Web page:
Emily Dickinson, “No Prisoner be” (720)

You relax, it works, the thought strikes. Wait a second, I couldn’t have done this before? I could have hit “Start” and switched the game to “Easy?” You’ve made life a lot easier in one respect. Why can’t you take control of everything? Why should you ever feel oppressed? Heck, let’s go further and say that no one has truly been a prisoner:

No Prisoner be (720)
Emily Dickinson

No Prisoner be —
Where Liberty —
Himself — abide with Thee —

This feels a bit dated after saturation with the Existentialist claim that you can always choose how you feel. No Prisoner be — Where Liberty — Himself — abide with Thee. Still, I hope to memorize and use it. It is not a theorem, but a proposition or declaration. It’s a mantra, said because you’re feeling like you could be a prisoner, could imprison yourself.

It’s a subtle mantra, spelling out thinking about one’s oppression. Of course people are prisoners, of course people are oppressed. You would be worse than foolish — you would be cruel — if you denied that. “No Prisoner be — Where Liberty — Himself — abide with Thee.” Liberty ultimately resides within oneself. The religious language, “abide with Thee,” is next to “If ye love me, keep my commandments.” Be godly and God resides within you. Again, I need not list the numerous examples of people being murdered and tortured precisely because they were free or could be free.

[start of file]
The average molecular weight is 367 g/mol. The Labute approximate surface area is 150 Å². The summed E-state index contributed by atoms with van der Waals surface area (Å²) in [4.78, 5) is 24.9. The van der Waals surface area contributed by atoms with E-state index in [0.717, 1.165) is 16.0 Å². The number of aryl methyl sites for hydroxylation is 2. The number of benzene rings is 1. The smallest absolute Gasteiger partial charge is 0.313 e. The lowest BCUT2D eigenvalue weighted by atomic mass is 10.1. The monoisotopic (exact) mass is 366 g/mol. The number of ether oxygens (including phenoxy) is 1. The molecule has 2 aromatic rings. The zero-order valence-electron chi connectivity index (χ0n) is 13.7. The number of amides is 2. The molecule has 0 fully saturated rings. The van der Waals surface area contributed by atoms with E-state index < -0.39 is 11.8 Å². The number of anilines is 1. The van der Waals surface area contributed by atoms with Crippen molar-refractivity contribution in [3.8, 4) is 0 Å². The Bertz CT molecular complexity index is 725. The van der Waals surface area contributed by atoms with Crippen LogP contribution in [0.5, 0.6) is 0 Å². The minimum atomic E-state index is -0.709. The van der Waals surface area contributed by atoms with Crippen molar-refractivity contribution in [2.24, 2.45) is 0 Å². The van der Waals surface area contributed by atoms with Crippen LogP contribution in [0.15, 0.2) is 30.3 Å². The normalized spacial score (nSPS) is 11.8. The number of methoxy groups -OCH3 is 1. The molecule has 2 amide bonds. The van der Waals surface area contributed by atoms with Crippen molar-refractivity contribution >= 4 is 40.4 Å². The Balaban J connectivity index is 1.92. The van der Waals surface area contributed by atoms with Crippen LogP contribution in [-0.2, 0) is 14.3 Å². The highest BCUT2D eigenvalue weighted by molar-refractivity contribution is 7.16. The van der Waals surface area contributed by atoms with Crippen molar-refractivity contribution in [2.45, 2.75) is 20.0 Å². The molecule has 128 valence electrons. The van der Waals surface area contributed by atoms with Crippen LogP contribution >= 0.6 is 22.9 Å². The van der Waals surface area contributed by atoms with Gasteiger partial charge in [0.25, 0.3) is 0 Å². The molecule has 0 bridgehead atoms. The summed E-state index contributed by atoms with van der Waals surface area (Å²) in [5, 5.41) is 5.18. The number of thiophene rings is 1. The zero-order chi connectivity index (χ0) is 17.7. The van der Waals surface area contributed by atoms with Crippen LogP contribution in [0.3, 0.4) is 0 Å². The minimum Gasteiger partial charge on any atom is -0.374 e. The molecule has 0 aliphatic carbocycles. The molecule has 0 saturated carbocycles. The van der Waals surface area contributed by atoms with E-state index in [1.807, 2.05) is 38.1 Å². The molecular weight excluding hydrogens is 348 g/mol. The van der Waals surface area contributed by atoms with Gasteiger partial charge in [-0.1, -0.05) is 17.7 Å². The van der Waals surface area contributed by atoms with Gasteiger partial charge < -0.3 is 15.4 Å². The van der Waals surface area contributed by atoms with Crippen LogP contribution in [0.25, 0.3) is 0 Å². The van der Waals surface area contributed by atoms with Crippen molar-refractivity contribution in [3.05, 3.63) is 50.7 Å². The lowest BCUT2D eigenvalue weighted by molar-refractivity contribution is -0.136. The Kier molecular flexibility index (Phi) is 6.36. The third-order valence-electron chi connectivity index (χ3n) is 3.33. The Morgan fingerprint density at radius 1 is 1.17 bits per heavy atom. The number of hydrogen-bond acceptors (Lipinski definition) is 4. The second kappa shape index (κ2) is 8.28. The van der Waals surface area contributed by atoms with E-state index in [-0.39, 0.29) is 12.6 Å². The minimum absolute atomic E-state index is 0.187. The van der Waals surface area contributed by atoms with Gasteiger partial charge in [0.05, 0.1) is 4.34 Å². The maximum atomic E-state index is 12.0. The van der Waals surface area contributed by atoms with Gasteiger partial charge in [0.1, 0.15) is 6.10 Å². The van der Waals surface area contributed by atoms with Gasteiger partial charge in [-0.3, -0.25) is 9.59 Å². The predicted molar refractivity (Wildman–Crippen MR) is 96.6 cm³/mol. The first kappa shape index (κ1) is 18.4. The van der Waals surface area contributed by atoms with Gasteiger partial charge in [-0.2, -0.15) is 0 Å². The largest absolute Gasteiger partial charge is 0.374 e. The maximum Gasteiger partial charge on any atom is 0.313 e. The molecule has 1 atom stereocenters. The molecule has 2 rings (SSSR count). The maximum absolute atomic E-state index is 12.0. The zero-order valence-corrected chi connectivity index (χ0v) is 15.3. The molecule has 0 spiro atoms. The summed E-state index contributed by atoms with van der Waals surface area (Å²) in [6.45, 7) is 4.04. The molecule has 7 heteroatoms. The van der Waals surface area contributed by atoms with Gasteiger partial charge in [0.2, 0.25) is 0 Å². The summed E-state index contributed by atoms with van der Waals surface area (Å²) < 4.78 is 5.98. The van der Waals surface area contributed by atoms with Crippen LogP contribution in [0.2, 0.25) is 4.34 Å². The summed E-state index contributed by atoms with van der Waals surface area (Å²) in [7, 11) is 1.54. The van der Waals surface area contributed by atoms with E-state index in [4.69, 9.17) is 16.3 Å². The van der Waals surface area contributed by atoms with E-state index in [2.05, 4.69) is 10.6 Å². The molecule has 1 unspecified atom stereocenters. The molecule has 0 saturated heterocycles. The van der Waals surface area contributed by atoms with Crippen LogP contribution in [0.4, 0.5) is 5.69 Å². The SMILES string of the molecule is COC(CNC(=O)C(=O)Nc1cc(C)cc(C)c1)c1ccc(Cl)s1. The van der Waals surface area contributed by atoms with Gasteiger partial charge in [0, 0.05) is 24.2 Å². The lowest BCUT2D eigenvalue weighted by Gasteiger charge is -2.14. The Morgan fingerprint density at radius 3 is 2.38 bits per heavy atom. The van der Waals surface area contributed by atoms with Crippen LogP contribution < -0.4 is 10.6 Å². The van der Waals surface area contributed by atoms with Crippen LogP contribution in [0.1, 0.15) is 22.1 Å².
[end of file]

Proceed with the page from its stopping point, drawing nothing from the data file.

So what exactly is Liberty? Is it an attitude of remaining unbroken when pressed? Is it self-control, finding what one can deal with and working from there? Is it a species of reason, something like understanding the terms of one’s confinement or problems? Could it be a belief in the transcendent, that regardless of the mistakes one makes now, those who abused their power will face consequences, and the prisoner shall be set free?

Dickinson has stayed purposefully vague. “Where” and “abide” are the only guides she gives for thinking through this. The path to knowing better is through place. In bad situations, you have to shift the place, as external conditions have to matter far less than how one conditions oneself and responds. That might sound like the same trite self-help talk all over again, but I think you can see the mantra has blossomed. It started with the ludicrous — you might never be a prisoner — and then showed us that our freedom means nothing without us. We have the right to think about what it means to be free in terrible situations, not worrying so much about our answers being wrong. We are right, and the freest of all, when we can model Liberty himself.

Leave a Comment

Your email address will not be published. Required fields are marked *